Gill claims vaccination victory
'We won the argument and have been proved correct'by Alistair Driver
BEN Gill, president of the National Farmers' Union, has defended his controversial role in preventing animals being vaccinated against foot--and-mouth disease, ahead of his appearance at the European Parliament's inquiry into the crisis.
Mr Gill, who will give evidence in Strasbourg, on Monday, claims he won a major victory for farm ers by changing the Government's mind about vaccination. The controversy over the sub ject has refused to die down a year on from when it split the farming community down the middle and evidence now being given to the various foot and mouth inquiries is bringing it to the fore again.
Mr Gill had been vilified for his role in the saga in some sec tions of the media and by pro vaccination campaigners who believed he was not representing the views of most farmers. But he told FG he now feels totally vindicated.
"There was a strong lobby last year for vaccina tion, principally from green groups, led by the Soil Association. We won the argument and have been proved correct.
The disease was eradicated by the cull and we were then in a position to re establish our industry far earlier than anyone thought possible," he said.
"Nobody in their wildest dreams, even in August, thought we would have been allowed back into the sheep export market in 2001. That had immediate effect on the sheep market price, but if we had vaccinated we would have been looking at least another 12 months."
He said vaccination would have created a two tier market in the UK as retailers would have labeled vaccinated products.
There were also unanswered questions about the effectiveness of the policy on disease control.
Tony Blair was ready to order vaccination of cattle in Cumbria and Devon last Easter, in mid April. Mr Gill said he had a private meeting at the time with the Prime Minister, who promptly changed his mind.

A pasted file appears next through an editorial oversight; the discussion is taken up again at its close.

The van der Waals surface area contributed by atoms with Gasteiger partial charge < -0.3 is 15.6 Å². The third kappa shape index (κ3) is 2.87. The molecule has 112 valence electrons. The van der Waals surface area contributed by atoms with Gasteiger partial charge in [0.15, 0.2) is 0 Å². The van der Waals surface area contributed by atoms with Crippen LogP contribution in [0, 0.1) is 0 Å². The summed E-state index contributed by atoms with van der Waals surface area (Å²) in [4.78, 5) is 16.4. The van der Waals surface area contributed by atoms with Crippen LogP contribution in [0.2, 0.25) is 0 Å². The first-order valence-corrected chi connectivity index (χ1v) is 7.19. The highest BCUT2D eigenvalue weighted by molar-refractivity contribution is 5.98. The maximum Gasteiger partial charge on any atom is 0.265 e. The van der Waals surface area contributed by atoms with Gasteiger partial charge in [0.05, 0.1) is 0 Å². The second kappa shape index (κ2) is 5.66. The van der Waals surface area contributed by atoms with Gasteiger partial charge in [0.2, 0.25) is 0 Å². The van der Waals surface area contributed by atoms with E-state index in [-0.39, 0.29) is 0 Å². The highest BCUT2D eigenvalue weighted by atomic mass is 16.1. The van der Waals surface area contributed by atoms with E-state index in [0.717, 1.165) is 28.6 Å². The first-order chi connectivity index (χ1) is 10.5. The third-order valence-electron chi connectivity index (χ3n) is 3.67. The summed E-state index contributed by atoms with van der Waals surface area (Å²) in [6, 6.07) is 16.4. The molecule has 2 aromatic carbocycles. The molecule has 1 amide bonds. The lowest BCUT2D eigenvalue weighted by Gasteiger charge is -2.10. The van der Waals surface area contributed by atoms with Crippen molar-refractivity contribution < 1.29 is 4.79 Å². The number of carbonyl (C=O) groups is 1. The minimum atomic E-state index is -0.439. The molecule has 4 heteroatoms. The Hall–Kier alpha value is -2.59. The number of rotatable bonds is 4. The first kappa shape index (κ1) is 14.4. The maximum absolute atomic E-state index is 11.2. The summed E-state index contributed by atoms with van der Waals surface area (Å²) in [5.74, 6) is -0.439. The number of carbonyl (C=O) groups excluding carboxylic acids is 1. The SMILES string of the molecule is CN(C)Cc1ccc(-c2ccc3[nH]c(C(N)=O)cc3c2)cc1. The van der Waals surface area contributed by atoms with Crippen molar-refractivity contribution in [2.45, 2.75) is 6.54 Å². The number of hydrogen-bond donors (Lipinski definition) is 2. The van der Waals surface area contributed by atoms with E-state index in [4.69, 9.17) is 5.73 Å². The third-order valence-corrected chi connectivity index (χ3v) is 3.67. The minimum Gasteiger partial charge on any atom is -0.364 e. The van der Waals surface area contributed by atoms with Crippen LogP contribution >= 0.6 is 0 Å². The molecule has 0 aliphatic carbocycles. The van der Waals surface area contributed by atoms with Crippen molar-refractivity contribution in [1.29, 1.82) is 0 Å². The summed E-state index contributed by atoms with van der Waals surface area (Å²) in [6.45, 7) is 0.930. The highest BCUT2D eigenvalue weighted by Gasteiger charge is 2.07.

He insisted that he did not force the Prime Minister by saying that farmers would not co operate with vaccination but put forward a persuasive argument after widespread consultation across the food industry.
Mr Gill said the cull policy was right in principle, 'given that the unavailability of a proper effective vaccination policy meant there was no alternative'.
The cull was not sufficiently targeted at the farms most at risk, but there was a lot of myth around about animals being culled unnecessarily.
"People have to realise that there was no effective test available to diagnose an animal that was infected but not infective," he said.
He said he was pleased to be co operating with the EU inquiry, which was providing an 'independent and open investi gation'.
His evidence on vaccination will be monitored closely by pro-vaccination campaigners already angry at recent Government admissions that the NFU played a big role in its policy.
Explaining why it did not vaccinate, the Government's submission to the Anderson inquiry said: "Farmers unions were strongly opposed throughout."
These words were echoed by Nick Brown in his evidence to the EU inquiry.
Responding to Mr Brown, Helen O'Hare, a temporary vet erinary inspector during the crisis, said the NFU did not represent the majority of farmers and were not experts at disease control.
Writing on the Warmwell website, she also attacked the excuse that a two tier domestic market would have developed, claiming the consumer already buys vaccinated meat and EU money was available to offset losses.
Countering other reasons put forward by the Government for not vaccinating, she said "There were enough vaccines available and blanket vaccination would have eliminated the disease within one month. There is no scientific reason for a 12 month ban on exports following vaccination and the EU could end all financial penalties of using vaccination at a stroke." ends